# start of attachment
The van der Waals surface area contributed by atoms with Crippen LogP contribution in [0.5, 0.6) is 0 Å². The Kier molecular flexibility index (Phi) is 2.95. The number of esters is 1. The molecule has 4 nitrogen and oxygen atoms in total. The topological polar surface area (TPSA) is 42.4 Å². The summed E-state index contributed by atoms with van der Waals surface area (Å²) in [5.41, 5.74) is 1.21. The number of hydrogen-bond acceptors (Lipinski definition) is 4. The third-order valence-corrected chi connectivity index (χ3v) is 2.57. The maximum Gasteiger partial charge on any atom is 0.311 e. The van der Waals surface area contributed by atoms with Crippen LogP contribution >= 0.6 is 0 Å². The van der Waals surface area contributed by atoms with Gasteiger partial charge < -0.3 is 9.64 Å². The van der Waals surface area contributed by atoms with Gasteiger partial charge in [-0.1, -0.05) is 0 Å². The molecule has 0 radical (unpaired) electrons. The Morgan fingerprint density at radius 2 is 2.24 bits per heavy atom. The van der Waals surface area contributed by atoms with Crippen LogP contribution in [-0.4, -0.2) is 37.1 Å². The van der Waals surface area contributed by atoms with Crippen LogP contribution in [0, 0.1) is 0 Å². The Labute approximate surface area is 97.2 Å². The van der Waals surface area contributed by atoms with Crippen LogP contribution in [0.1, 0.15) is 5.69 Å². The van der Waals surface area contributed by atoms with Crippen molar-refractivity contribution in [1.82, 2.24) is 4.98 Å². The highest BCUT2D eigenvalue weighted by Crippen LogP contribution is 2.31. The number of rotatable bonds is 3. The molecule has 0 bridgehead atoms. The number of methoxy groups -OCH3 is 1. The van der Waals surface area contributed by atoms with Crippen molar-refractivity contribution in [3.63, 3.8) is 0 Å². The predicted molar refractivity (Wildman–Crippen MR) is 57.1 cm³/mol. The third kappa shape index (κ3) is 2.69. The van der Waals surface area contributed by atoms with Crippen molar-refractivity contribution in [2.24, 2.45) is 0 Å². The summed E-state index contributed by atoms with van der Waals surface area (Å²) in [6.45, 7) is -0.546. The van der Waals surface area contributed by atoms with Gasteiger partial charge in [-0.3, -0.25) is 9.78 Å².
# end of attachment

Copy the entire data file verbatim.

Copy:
The van der Waals surface area contributed by atoms with Crippen LogP contribution in [0.5, 0.6) is 0 Å². The Kier molecular flexibility index (Phi) is 2.95. The number of esters is 1. The molecule has 4 nitrogen and oxygen atoms in total. The topological polar surface area (TPSA) is 42.4 Å². The summed E-state index contributed by atoms with van der Waals surface area (Å²) in [5.41, 5.74) is 1.21. The number of hydrogen-bond acceptors (Lipinski definition) is 4. The third-order valence-corrected chi connectivity index (χ3v) is 2.57. The maximum Gasteiger partial charge on any atom is 0.311 e. The van der Waals surface area contributed by atoms with Crippen LogP contribution >= 0.6 is 0 Å². The van der Waals surface area contributed by atoms with Gasteiger partial charge < -0.3 is 9.64 Å². The van der Waals surface area contributed by atoms with Gasteiger partial charge in [-0.1, -0.05) is 0 Å². The molecule has 0 radical (unpaired) electrons. The Morgan fingerprint density at radius 2 is 2.24 bits per heavy atom. The van der Waals surface area contributed by atoms with Crippen LogP contribution in [-0.4, -0.2) is 37.1 Å². The van der Waals surface area contributed by atoms with Crippen LogP contribution in [0, 0.1) is 0 Å². The Labute approximate surface area is 97.2 Å². The van der Waals surface area contributed by atoms with Crippen LogP contribution in [0.1, 0.15) is 5.69 Å². The van der Waals surface area contributed by atoms with Crippen molar-refractivity contribution in [1.82, 2.24) is 4.98 Å². The highest BCUT2D eigenvalue weighted by Crippen LogP contribution is 2.31. The number of rotatable bonds is 3. The molecule has 0 bridgehead atoms. The number of methoxy groups -OCH3 is 1. The van der Waals surface area contributed by atoms with Crippen molar-refractivity contribution in [3.63, 3.8) is 0 Å². The predicted molar refractivity (Wildman–Crippen MR) is 57.1 cm³/mol. The third kappa shape index (κ3) is 2.69. The van der Waals surface area contributed by atoms with Crippen molar-refractivity contribution in [2.24, 2.45) is 0 Å². The summed E-state index contributed by atoms with van der Waals surface area (Å²) in [6.45, 7) is -0.546. The van der Waals surface area contributed by atoms with Gasteiger partial charge in [-0.3, -0.25) is 9.78 Å².